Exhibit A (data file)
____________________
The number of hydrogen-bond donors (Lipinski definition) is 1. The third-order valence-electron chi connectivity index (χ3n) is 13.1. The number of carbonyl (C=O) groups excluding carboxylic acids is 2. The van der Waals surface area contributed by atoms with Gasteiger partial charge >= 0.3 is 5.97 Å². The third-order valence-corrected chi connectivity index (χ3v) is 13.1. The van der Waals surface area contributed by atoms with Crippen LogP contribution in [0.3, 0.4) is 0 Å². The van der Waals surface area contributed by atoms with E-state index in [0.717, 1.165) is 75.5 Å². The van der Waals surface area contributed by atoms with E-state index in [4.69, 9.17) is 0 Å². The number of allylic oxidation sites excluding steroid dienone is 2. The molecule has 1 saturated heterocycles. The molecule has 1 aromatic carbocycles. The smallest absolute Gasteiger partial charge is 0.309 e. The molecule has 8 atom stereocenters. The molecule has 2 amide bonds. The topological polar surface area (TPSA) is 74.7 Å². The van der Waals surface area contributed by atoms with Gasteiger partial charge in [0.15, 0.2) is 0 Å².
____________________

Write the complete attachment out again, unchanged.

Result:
The number of hydrogen-bond donors (Lipinski definition) is 1. The third-order valence-electron chi connectivity index (χ3n) is 13.1. The number of carbonyl (C=O) groups excluding carboxylic acids is 2. The van der Waals surface area contributed by atoms with Gasteiger partial charge >= 0.3 is 5.97 Å². The third-order valence-corrected chi connectivity index (χ3v) is 13.1. The van der Waals surface area contributed by atoms with Crippen LogP contribution in [0.3, 0.4) is 0 Å². The van der Waals surface area contributed by atoms with E-state index in [0.717, 1.165) is 75.5 Å². The van der Waals surface area contributed by atoms with E-state index in [4.69, 9.17) is 0 Å². The number of allylic oxidation sites excluding steroid dienone is 2. The molecule has 1 saturated heterocycles. The molecule has 1 aromatic carbocycles. The smallest absolute Gasteiger partial charge is 0.309 e. The molecule has 8 atom stereocenters. The molecule has 2 amide bonds. The topological polar surface area (TPSA) is 74.7 Å². The van der Waals surface area contributed by atoms with Gasteiger partial charge in [0.15, 0.2) is 0 Å².